(a) After reviewing the claims file and examining the Veteran, the examiner should identify any back disability. The examiner’s attention is directed to the Veteran’s asserted symptomatology as stated in January 2014 Correspondence.

(b) The examiner is also directed to opine whether it is at least as likely as not (a fifty percent probability or greater) that any diagnosed back disability was incurred in or is related to his active duty service, to include her carrying of boxes and asserted falls during boot camp?

The examiner’s attention is directed to the Veteran’s statements. See January 2014 Correspondence. See February 2013 Statement in Support of Claim.

While service treatment records are to be taken into consideration and reviewed by examiners, the absence of documented treatment in service is not fatal to a service connection claim. See Ledford v. Derwinski, 3 Vet. App. 87, 89 (1992); see also Hensley v. Brown, 5 Vet. App. 155, 157 (1993).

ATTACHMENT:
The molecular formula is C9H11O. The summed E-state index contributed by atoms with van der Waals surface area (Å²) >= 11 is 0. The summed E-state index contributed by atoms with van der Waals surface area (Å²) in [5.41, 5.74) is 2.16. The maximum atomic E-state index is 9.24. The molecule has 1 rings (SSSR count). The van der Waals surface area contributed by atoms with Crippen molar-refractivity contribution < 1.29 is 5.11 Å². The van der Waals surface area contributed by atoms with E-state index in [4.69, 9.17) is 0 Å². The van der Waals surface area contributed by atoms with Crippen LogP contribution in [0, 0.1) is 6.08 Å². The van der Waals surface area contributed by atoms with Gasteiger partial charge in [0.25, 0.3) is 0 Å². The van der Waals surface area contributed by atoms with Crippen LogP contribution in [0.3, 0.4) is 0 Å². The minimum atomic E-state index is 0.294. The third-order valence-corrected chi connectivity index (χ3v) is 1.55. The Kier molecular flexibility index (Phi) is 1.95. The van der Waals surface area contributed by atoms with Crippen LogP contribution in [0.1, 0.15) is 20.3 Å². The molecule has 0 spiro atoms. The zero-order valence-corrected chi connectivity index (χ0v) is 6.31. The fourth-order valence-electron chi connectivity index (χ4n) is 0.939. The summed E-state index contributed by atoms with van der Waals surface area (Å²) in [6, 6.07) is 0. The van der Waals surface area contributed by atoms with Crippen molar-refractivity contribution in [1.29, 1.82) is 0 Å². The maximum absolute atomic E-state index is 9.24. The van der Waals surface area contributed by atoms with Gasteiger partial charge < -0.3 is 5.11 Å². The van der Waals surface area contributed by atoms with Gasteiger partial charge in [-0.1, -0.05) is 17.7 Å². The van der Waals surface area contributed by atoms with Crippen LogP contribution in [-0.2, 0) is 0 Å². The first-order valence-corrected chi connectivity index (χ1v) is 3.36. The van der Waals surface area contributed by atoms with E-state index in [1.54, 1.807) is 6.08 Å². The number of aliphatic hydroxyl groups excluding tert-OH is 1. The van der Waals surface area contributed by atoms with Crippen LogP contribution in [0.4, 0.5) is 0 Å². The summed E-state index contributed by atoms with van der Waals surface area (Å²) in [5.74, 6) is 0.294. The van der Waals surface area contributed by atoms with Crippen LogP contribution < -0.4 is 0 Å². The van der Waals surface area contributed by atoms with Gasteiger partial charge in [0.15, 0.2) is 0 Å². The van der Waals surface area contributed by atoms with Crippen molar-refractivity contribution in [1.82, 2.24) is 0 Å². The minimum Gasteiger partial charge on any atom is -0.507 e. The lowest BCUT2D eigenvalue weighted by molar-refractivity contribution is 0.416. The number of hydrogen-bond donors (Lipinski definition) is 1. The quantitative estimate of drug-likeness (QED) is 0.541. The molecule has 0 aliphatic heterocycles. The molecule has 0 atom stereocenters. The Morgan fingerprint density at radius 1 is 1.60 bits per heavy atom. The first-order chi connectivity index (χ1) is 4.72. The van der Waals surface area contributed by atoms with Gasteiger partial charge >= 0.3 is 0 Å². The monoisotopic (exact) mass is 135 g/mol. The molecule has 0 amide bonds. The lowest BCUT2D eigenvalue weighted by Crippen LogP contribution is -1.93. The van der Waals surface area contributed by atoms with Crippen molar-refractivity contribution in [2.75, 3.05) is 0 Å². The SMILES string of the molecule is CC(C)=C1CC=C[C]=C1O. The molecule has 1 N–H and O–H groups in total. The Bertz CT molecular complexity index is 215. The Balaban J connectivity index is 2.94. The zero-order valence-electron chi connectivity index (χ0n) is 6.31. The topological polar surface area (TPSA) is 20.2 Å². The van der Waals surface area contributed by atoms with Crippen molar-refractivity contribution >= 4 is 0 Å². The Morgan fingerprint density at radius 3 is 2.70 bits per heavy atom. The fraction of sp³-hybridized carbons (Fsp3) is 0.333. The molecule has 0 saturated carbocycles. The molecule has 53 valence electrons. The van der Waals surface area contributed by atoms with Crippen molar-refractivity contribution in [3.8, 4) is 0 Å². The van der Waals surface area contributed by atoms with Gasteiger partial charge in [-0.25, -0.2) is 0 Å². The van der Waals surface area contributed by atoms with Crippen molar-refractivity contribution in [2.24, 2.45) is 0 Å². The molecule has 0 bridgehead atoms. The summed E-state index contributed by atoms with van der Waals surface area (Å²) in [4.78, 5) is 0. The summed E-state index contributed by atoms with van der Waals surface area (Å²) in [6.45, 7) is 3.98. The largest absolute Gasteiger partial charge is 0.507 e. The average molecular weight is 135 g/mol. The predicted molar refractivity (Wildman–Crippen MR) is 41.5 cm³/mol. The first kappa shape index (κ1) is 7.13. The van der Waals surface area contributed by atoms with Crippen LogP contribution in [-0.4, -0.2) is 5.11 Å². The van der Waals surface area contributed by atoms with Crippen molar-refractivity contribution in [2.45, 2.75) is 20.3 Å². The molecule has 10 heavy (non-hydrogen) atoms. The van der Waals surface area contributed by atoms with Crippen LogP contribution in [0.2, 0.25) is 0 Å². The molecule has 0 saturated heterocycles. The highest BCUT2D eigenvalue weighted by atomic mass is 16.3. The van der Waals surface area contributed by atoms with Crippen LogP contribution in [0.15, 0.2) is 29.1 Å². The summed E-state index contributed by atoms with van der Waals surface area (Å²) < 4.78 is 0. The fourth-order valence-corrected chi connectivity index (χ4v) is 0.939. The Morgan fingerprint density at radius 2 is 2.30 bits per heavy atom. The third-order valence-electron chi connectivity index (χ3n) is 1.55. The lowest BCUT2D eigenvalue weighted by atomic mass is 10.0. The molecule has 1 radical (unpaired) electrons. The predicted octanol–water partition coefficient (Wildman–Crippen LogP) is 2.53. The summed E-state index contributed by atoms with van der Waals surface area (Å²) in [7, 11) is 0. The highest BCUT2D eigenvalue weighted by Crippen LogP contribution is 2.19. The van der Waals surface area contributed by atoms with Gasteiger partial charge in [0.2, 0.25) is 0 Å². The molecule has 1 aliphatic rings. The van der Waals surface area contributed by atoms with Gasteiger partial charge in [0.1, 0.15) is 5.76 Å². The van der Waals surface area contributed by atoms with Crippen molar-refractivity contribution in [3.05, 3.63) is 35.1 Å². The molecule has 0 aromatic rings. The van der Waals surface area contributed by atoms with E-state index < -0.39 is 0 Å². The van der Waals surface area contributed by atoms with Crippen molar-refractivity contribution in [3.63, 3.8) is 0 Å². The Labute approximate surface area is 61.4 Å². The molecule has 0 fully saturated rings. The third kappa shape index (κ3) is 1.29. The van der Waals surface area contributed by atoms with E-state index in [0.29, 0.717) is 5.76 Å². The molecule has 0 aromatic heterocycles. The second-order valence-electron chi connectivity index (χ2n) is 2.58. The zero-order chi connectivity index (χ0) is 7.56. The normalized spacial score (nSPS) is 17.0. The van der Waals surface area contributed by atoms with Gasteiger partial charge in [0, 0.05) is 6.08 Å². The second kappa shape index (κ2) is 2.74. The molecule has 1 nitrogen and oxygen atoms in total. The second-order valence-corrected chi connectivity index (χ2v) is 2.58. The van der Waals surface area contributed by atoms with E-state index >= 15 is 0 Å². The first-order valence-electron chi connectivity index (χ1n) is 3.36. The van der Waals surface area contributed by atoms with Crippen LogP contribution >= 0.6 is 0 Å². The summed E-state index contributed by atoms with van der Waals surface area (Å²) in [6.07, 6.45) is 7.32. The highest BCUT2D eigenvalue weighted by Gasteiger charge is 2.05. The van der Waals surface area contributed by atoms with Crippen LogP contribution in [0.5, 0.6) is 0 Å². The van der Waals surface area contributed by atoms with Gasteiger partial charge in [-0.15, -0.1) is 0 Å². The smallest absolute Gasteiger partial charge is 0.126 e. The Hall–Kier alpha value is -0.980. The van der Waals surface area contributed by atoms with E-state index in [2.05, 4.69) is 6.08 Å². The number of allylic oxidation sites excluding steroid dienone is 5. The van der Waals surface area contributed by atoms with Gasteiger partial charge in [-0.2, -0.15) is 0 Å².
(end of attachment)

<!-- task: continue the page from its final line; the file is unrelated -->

A detailed rationale for the opinions must be provided. The examiner is reminded that the term “as likely as not” does not mean “within the realm of medical possibility,” but rather that the evidence of record is so evenly divided that, in the examiner’s expert opinion, it is as medically sound to find in favor of the proposition as against it.

If the examiner is unable to offer the requested opinions, it is essential that the examiner offer a rationale for the conclusion that an opinion could not be provided without resort to speculation, together with a statement as to whether there is additional evidence that could enable an opinion to be provided, or whether the inability to provide the opinion is based on the limits of medical knowledge. See Jones v. Shinseki, 23 Vet. App. 382 (2010).